- The FDA Software Precertification Program working model, while an important step toward regulating software more effectively, must be fleshed out to add clarity as the agency prepares to launch a pilot program next year, industry groups wrote in comments to FDA this week.
- The Clinical Decision Support Coalition, Medical Imaging & Technology Alliance and Consumer Technology Association offered feedback on the Pre-Cert program’s latest iteration, which aims to allow a select group of companies to bring certain digital health products to market without, or with a less burdensome, FDA premarket review.
- The CDS Coalition questioned the statutory authority of the agency to conduct a pilot test in 2019. "There is simply no legal authority anywhere in the existing statute or regulations to remove software as a medical device from the standard 510(k) process," wrote Brad Thompson, general counsel for the group representing software developers, in its comment.
In June, FDA released the second version of its software precertification working model with several changes to the initial proposal, including clarification that the long-term plan is to precertify both software as a medical device and software in a device and a plan to use a streamlined submission documentation review process compared to the traditional 510(k) review process.
The agency selected nine companies to take part, including Apple, Fitbit and Johnson & Johnson.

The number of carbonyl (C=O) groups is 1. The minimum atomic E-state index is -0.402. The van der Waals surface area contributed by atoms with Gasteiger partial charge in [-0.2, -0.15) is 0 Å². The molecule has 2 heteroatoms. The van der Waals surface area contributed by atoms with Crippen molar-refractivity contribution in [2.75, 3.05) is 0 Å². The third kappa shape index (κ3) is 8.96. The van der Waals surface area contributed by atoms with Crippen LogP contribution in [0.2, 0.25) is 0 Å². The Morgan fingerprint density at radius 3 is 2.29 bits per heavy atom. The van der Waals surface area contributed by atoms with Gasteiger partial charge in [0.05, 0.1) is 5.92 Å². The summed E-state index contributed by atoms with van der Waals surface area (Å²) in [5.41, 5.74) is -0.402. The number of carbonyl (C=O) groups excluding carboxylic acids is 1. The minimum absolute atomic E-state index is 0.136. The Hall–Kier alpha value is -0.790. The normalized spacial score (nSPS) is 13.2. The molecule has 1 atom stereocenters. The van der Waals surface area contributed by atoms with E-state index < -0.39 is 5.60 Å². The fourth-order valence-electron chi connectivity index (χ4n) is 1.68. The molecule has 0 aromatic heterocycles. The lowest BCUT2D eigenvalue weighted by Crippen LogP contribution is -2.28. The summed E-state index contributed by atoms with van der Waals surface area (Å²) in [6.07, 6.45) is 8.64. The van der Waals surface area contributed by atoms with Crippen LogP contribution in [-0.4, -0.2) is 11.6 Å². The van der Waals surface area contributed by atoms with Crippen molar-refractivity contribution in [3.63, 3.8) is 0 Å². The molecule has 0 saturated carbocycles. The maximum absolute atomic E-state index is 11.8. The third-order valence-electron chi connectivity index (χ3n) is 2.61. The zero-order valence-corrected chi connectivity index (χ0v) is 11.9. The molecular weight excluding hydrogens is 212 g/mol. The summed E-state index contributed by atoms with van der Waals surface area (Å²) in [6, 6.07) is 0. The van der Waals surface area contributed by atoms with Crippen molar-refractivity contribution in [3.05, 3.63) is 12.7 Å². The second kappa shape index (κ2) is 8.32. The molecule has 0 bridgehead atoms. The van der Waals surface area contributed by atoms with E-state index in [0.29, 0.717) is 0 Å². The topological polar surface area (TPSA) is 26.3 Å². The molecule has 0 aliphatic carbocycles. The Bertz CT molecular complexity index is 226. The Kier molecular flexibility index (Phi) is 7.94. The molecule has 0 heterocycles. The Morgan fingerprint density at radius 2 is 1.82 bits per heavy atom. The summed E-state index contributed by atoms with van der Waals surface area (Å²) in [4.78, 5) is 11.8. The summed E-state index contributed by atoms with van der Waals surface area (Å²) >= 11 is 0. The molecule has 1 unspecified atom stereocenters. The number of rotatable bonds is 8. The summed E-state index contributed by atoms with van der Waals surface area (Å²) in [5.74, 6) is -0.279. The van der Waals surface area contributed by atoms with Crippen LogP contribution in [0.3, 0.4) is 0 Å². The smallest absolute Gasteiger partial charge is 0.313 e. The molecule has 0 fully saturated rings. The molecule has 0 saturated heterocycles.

MITA said there must be more clarity over how FDA plans to implement the program given existing regulations, asking if the agency plans to use enforcement discretion on 510(k) submissions and other requirements to implement the new program.
Thompson said the plan to remove certain software from 510(k) review has no basis in congressional intent, arguing that it must undergo notice and comment rulemaking to comply with the Administrative Procedure Act, or seek new authority from Congress.
"At the end of this process, FDA needs to go to Congress to get authorizing statutory authority, and then implement the program through authorizing regulations," Thompson said. "As much as we like the program, we think it’s unavoidable that it will require new legal authority."
MITA also raised concern that the latest version would allow level 2 precertification, which allows companies to develop and market certain lower- and moderate-risk products without review, to companies with a track record of generally releasing products rather than only those with experience releasing medical devices.
"It is our position that Level 2 certification, in the initial program release should only be available to companies that have a track record of clinical validation, clinical risk management activities, and healthcare IT security associated with developing and releasing medical devices," wrote Patrick Hope, executive director of MITA, in the group's comment.
CTA, with members from a much broader set of companies including Sony and IBM, disagreed with MITA. CTA praised the change, calling it a "more inclusive threshold" for more companies to partake in the program. But CTA acknowledged that FDA should further define what types of products would determine level 2 eligibility.
"While it may well make sense to consider, for example, successful commercialization of non-FDA regulated Health IT products, it is unclear whether the Agency’s use of the term 'product' would extend to any type of product," wrote Michael Petricone, SVP of government and regulatory affairs at CTA, and Kinsey Fabrizio, senior director of member engagement and health and fitness technology at CTA, in the group's comment.
MITA said there should be a process for how the FDA can decertify companies if, according to Hope, they are "not as excellent as previously thought."